HOULTON, Maine — Although most town roads are paved with asphalt, the town still has a few dirt or gravel roads, and now has the opportunity to take over another 3,300 feet of them.
But with the cost of road maintenance rising, town councilors were hesitant to make the move during a meeting last week.
Jim Brown, who established the Country Fields subdivision just off County Road in Houlton, has been maintaining those roads since he set up the establishment and began selling lots several years ago. At this point, 12 to 14 lots have been sold and six homes have been constructed, with the potential for three more homes to be constructed in the near future.
“The town has some nice taxable values out there,” he said, adding that his goal “has always been to turn the roads over to the town.”
The roads in the subdivision are gravel and built to town specifications, so the town could pave them in the future. Brown said he never intended to pave the roads, something those who purchased lots in the subdivision knew ahead of time.
Council Chairman Paul Cleary noted that Brown was the victim of bad timing when he came before them at the meeting, as the cost of fuel for plow trucks and the price of salt are on the rise.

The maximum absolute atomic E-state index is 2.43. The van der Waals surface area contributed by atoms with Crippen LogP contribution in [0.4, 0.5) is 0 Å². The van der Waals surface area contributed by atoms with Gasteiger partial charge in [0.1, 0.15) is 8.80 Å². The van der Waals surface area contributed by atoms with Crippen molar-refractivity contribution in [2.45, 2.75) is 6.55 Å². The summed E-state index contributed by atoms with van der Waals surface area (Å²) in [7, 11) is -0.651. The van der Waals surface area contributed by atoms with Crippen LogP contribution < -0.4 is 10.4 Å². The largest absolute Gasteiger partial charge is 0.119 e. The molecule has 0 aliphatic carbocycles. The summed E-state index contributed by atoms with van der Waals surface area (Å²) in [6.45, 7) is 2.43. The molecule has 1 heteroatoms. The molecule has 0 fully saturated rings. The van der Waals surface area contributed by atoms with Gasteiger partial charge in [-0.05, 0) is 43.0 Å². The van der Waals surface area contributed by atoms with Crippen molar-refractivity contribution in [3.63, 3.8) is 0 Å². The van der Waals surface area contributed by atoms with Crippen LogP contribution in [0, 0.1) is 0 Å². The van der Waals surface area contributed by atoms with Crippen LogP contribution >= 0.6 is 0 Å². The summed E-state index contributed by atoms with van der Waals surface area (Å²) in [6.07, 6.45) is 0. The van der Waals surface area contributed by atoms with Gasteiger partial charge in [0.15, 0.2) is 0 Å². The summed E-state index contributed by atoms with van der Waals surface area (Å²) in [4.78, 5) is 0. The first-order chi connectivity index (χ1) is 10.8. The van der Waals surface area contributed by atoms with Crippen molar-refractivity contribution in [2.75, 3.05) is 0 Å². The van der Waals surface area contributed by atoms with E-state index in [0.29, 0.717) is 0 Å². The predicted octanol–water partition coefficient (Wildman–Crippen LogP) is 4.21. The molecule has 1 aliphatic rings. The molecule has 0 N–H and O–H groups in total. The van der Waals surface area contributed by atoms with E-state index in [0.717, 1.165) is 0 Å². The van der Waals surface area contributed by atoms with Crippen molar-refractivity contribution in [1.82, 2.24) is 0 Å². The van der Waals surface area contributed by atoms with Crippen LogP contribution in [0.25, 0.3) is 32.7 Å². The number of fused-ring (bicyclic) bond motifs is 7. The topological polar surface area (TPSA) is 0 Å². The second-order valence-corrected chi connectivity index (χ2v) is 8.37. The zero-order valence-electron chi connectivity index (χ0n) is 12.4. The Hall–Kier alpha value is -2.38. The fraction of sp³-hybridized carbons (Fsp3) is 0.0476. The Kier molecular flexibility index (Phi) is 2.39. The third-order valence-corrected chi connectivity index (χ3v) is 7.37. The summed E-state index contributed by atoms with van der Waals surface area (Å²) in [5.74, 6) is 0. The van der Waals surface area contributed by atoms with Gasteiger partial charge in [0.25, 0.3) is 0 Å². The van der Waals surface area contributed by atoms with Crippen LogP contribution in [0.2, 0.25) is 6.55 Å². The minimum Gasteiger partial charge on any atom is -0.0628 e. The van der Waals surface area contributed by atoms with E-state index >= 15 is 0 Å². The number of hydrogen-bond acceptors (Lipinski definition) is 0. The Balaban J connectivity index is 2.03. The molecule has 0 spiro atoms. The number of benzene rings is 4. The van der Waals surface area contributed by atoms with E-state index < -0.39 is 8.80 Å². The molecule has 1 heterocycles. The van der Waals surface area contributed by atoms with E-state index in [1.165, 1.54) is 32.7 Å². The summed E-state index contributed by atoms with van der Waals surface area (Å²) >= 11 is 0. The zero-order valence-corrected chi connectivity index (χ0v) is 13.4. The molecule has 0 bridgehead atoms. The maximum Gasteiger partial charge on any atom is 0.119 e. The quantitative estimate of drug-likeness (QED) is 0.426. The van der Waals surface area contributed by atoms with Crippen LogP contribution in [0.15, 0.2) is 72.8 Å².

“My concern is that it comes before us at the worst time to take over roads,” said Cleary. “We would have to do winter and summer maintenance, and we already have a huge roads budget. It is a tough decision to make.”
Town Manager Douglas Hazlett acknowledged that taking on the roads likely would come at an added cost, but said that for “the sake of public safety,” he preferred that the town did not have any private roads.
Cleary speculated that accepting the roads could open up a Pandora’s box for the town, with other private road owners asking for the town to take them over.
Councilors John Fitzpatrick and Walter Goodrich were in favor of taking over the roads.
Goodrich noted that the sub-division is very close to the Houlton Southside School and Houlton Elementary School, and that Brown said a lot of children live out there.
“If there are a lot of children in the subdivision, we have a responsibility to keep it safe,” he maintained.
Councilors Sue Tortello and Brian Donnelly said they hesitated to make a decision on the matter until they had more information.
Tortello wanted to know how many private roads are in town and how much it would cost the public works department to maintain the subdivision roads.
Donnelly said he first would like to see what the coming year’s roads budget looks like before taking further action.
The council is expected to make a decision on the matter after they receive the requested information.